Learning a Language
So, in August we moved to Scotland. I knew that things would be different, but I thought it would be an easier transition than when I moved to Colombia. I thought - at least I know the language. Looking back, that assumption makes me laugh. The longer I am here the more I realize I don't always know what is being said. I am not as confident that I know the language being spoken. This is most apparent when I am working out. The room has music playing, my coach is telling a group of us to do something or explaining a movement, and I am down on the other end of the room with no earthly idea what is being said. There are even moments when I am standing right next to him and he says something so fast or a little mumbled and I just smile and shake my head. Often, when I am at the gym, I just look around waiting for everyone else to start moving, so that I can know what is happening. This isn't just at the gym, but also in normal conversation with people. There are times that I just smile and nod.
It is in these moments that I am reminded that I am a stranger living in a strange land. Scotland has a lot of similarities to the US, but this is not the US. No matter how long I live here Scotland it will not be my homeland. This reminds me of 1 Peter. Peter writes to a people who have been dispersed, most likely from Rome. He calls them sojourners and exiles (2:11). However, these titles for Peter are not just related to their physical experience of not being in their homeland (though it does apply to that), but they are connected to their spiritual identity. Peter here, and in reality much of the New Testament, pushes forth the truth that in this world Christians are strangers in a strange land. If you belong to Christ, you are a member of a new Kingdom; a kingdom that is not of this world. Thus, as we live in the world around us, we should feel a sense of longing for his kingdom to come on earth as it is in heaven.
The feeling of being a stranger in a strange land can often go away when I get around other Americans. We can talk about the odd things that we hear and see in Scotland. We can talk about things we miss from back home. We can talk about parts of Scotland we do appreciate and even love. We can also talk about how we might better understand and adapt to our new host culture. Grabbing a meal with a friend can often be a breath of fresh air when the cultural weariness of daily life is overwhelming.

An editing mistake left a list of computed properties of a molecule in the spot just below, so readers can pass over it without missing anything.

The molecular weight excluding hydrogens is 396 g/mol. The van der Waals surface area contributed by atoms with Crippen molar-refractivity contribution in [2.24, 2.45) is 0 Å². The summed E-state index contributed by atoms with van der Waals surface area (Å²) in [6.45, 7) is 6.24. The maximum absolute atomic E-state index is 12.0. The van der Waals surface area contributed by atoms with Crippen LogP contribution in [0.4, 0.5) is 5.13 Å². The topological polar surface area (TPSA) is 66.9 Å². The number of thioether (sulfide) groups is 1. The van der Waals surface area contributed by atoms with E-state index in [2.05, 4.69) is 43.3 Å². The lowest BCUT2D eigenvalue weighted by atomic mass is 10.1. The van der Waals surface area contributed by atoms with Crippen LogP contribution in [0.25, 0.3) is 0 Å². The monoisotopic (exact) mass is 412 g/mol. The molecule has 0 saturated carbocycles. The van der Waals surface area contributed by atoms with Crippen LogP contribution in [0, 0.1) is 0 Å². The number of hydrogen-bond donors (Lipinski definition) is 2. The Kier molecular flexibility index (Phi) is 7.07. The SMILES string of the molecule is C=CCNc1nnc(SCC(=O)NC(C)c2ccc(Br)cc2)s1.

This same analogy holds true in the Christian life. Trying to walk through this life alone without any friends or as Peter puts it, without any fellow exiles and sojourners, is exhausting if not impossible. This is why the Lord has gathered us into a community. You see, every week we come together for the purpose of reminding ourselves of who we are. We are not of this world or the kingdoms of this world. Not only that, as we assemble, we rehearse the Gospel. We celebrate the great works of God and we hear his Word proclaimed to us. We are reminded not only of who we are but to whom we belong. Sunday worship, for the Christian, functions as a national holiday (we are, after all, a 'holy nation'). Like any other national holidays, it is the day we stop our regular work and we remember who we are, we rest in the Lord's work, and we receive gifts from him that we may be strengthened to go out into a world that is hostile to us. A world where we are strangers and aliens.
I love living here in Scotland. I learn so much each day. Listening to Scots is like learning a new language. More often than not I have to watch the people around me to figure out what exactly is going on. I may take on some Scottish characteristics here and there, but I will still be an American. The same is true with my faith. I live in this world, but it, strangely, is not my world. I am reminded of this most vividly on the Lord's Day when I am ushered into his presence and behold his glory through the preaching of the Word and the partaking of the sacraments. It is here that I am reminded who I truly am. It is here that I am given the gifts of God to sustain me in my call throughout the week as a sojourn in this strange land as an alien and exile.